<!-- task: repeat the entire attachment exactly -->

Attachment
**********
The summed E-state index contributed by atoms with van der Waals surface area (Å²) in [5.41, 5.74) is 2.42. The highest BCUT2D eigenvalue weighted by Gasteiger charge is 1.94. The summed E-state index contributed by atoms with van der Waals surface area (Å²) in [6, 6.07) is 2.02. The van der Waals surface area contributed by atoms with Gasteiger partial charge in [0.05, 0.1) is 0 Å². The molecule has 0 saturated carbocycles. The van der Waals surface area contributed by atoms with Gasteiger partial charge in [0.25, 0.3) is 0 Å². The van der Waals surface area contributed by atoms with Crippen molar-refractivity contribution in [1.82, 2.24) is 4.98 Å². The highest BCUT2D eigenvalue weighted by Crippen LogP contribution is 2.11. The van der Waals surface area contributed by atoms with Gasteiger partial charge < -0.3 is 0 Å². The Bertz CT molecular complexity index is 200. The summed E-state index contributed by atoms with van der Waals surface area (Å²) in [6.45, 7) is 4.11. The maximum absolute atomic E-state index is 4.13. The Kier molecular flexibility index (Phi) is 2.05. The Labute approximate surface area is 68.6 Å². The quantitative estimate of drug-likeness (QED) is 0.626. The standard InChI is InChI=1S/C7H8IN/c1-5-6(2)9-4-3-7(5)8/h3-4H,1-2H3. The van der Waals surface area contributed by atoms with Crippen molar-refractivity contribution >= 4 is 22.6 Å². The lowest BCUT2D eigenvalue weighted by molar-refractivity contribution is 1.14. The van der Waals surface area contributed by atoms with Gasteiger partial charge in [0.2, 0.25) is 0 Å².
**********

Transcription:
The summed E-state index contributed by atoms with van der Waals surface area (Å²) in [5.41, 5.74) is 2.42. The highest BCUT2D eigenvalue weighted by Gasteiger charge is 1.94. The summed E-state index contributed by atoms with van der Waals surface area (Å²) in [6, 6.07) is 2.02. The van der Waals surface area contributed by atoms with Gasteiger partial charge in [0.05, 0.1) is 0 Å². The molecule has 0 saturated carbocycles. The van der Waals surface area contributed by atoms with Gasteiger partial charge in [0.25, 0.3) is 0 Å². The van der Waals surface area contributed by atoms with Crippen molar-refractivity contribution in [1.82, 2.24) is 4.98 Å². The highest BCUT2D eigenvalue weighted by Crippen LogP contribution is 2.11. The van der Waals surface area contributed by atoms with Gasteiger partial charge < -0.3 is 0 Å². The Bertz CT molecular complexity index is 200. The summed E-state index contributed by atoms with van der Waals surface area (Å²) in [6.45, 7) is 4.11. The maximum absolute atomic E-state index is 4.13. The Kier molecular flexibility index (Phi) is 2.05. The Labute approximate surface area is 68.6 Å². The quantitative estimate of drug-likeness (QED) is 0.626. The standard InChI is InChI=1S/C7H8IN/c1-5-6(2)9-4-3-7(5)8/h3-4H,1-2H3. The van der Waals surface area contributed by atoms with Crippen molar-refractivity contribution >= 4 is 22.6 Å². The lowest BCUT2D eigenvalue weighted by molar-refractivity contribution is 1.14. The van der Waals surface area contributed by atoms with Gasteiger partial charge in [0.2, 0.25) is 0 Å².